Jason Rezaian Speaks at The Washington Post Grand Opening

“For much of the 18 months I was imprisoned, my Iranian interrogators told me The Washington Post did not exist, that no on knew of my plight, and that the United States government would not lift a finger for my release."

While Secretary of State John Kerry was billed as the opening speaker for today’s grand opening ceremony for the Washington Post’s shiny new building, it was Post correspondent Jason Rezaian, in an unannounced appearance, who began the celebration.

Rezaian, freed this month after being imprisoned for 545 days in Iran, acknowledged the work of his colleagues, family and government to get him home. “For much of the 18 months I was imprisoned,” he said, “my Iranian interrogators told me The Washington Post did not exist, that no on knew of my plight, and that the United States government would not lift a finger for my release. Today I’m here in this room with the very people who helped prove the Iranians wrong in so many ways. Each day since my release I learn more about the efforts to gain our freedom, which began the moment Yegi [Salehi] and I were taken from our home, and continue on in support of our reintroduction into the world.”

“There’s so many people to thank,” Rezaian continued, before going into a litany of praise for Marty Baron, Douglas Jehl, Fred Ryan, the paper’s lawyers, Jeff Bezos, his “ride home to freedom,” Robert Kimmitt, whom the Post had hired specifically to work on Rezaian’s case, and Secretary Kerry and ambassador Brett McGurk.

“I’m truly fortunate to have this opportunity to thank [Kerry and McGurk], who negotiated with the Iranians for my release and who constantly advocated on my behalf within the U.S. government,” said Rezaian. “No other country would do so much for an ordinary citizen, and I know that.” Rezaian also acknowledged his Post colleagues, telling them that “knowing the lengths you all went to to keep my story alive is truly humbling and should make us all proud to be a part of the future of the Washington Post.”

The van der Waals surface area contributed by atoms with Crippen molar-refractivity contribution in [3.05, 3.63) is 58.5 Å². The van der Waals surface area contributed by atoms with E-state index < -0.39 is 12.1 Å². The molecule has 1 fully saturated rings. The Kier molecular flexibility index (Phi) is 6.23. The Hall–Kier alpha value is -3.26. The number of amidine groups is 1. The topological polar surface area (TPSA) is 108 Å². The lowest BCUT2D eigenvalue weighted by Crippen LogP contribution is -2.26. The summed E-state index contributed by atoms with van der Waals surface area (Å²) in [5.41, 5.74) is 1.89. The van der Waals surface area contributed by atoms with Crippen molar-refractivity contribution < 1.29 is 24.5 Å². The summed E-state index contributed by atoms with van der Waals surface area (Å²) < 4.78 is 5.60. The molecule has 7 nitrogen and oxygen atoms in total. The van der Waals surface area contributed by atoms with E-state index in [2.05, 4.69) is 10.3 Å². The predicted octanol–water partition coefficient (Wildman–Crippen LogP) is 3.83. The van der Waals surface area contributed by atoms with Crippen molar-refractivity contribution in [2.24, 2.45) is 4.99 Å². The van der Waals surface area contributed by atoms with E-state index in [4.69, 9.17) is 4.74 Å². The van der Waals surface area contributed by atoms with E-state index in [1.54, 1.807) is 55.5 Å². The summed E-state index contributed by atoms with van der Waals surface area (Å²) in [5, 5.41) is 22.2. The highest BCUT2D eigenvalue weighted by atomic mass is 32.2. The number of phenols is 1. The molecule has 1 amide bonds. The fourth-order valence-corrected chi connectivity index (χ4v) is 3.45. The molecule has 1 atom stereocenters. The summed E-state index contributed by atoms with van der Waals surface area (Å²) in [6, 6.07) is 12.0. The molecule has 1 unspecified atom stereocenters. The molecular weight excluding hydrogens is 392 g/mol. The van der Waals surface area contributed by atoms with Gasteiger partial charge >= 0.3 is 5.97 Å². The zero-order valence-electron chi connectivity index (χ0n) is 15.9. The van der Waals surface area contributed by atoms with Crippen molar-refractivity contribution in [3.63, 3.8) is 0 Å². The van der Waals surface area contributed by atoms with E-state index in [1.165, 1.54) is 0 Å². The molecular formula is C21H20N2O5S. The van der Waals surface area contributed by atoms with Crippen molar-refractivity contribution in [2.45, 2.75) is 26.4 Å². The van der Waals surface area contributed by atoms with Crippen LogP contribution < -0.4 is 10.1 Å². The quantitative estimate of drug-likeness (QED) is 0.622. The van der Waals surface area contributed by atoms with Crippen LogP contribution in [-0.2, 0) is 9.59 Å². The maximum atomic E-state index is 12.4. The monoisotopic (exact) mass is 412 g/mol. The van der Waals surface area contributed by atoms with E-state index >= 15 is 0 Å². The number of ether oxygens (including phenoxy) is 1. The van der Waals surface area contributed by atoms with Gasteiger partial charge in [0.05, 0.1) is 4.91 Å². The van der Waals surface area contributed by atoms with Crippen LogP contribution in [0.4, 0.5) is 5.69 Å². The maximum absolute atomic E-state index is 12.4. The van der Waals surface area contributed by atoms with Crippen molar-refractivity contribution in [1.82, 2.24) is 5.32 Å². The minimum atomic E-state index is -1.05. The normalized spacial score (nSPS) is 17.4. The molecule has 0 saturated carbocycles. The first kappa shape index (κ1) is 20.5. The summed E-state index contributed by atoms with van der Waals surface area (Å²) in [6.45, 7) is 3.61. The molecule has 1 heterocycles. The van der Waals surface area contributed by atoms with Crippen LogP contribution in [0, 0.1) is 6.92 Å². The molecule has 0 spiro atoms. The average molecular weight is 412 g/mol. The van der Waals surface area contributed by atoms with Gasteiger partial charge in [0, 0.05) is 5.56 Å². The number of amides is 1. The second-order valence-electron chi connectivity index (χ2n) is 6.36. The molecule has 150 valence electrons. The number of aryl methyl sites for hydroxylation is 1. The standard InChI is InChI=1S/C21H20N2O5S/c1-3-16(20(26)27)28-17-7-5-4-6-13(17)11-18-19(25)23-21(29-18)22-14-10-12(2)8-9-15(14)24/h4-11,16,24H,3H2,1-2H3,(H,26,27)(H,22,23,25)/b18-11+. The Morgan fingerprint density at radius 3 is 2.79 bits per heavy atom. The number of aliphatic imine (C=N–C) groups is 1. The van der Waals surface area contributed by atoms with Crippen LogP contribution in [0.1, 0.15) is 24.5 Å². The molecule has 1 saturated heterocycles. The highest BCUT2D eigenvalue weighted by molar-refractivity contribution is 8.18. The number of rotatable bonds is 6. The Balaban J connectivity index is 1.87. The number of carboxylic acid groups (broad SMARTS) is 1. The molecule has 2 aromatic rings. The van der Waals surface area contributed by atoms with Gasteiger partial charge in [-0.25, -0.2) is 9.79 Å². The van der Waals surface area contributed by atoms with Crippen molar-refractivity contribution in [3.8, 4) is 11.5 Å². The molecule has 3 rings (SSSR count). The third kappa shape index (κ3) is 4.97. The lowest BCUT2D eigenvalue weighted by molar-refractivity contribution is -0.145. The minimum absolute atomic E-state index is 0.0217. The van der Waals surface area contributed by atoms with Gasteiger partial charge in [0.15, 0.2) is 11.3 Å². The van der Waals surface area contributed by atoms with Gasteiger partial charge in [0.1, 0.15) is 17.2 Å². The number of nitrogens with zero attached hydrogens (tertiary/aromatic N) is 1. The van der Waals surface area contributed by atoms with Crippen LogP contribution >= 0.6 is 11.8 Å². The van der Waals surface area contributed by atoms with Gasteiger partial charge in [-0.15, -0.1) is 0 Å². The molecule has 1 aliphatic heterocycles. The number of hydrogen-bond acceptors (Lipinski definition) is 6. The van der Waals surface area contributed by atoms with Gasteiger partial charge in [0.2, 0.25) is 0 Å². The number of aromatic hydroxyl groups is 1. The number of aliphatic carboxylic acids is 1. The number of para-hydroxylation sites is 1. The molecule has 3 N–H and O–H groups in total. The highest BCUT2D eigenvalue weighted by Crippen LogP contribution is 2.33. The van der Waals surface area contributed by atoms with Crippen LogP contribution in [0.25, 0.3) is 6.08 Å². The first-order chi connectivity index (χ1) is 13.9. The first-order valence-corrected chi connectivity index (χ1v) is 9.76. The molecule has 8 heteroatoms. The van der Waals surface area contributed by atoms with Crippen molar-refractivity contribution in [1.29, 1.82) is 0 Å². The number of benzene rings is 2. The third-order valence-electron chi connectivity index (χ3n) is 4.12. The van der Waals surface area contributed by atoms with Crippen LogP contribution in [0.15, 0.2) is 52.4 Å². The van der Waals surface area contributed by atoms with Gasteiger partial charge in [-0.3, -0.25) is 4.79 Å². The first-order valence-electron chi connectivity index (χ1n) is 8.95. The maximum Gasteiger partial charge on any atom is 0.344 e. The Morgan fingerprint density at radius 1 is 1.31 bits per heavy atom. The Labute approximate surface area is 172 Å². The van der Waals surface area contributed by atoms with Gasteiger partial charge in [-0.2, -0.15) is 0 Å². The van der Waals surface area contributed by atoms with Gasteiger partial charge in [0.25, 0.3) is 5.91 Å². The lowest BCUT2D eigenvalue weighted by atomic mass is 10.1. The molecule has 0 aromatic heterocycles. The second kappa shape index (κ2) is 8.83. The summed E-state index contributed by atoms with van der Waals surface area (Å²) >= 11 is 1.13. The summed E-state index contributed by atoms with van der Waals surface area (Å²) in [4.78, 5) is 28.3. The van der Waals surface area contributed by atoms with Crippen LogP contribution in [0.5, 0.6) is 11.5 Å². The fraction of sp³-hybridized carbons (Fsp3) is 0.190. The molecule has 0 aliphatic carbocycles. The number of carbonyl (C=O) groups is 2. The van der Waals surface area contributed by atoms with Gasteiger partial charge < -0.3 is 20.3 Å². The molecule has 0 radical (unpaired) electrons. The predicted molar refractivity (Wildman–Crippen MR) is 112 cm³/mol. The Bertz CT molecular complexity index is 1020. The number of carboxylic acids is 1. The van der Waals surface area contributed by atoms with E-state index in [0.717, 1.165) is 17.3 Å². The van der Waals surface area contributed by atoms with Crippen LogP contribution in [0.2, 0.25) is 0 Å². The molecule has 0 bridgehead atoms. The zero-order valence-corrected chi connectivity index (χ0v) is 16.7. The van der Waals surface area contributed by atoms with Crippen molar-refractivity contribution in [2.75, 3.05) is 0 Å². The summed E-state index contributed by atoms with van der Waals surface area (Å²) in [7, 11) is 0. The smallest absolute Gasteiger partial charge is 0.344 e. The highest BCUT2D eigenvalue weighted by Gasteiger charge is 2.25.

Rezaian ended with a tribute to his family, his wife, mother and brother, calling them his heroes. “You guys mean everything to me and I’m just happy to be home with you,” Rezaian ended to a standing ovation.

Secretary Kerry followed saying, “This is particularly sweet for everybody now that Jason is home.” Kerry’s speech centered on press freedom in a global context while also touching on some of the particulars of what it took to get Rezaian home. “Your folks here did at the Post, the senior leadership, did an absolutely remarkable job, everywhere. And they were everywhere, and consistent. And Jason, you have the best bosses you can have in that regard.”

“Despite all of that effort,” Kerry continued, “this gnawed at us.” Which is why, said Kerry, “a week ago Saturday was really one of the days that I enjoyed the most as secretary of state. It was also perhaps the most nerve wracking,” Kerry said, describing the “twelve hours of delay working through complications on implementation day” as negotiators worked to finalize the release of Rezaian and his family from Iran.

Kerry ended with a reminder of the importance of the press, and what it means when the press is stopped from doing the work it was designed to: “A country without a free and independent press has nothing to brag about, nothing to teach, and no way to fulfill its potential. To those who try to intimidate and imprison reporters, we need to stand up and say, loud and clear, that committing journalism, reporting on the truth, is not a crime. It is a badge of honor. It is a public service.”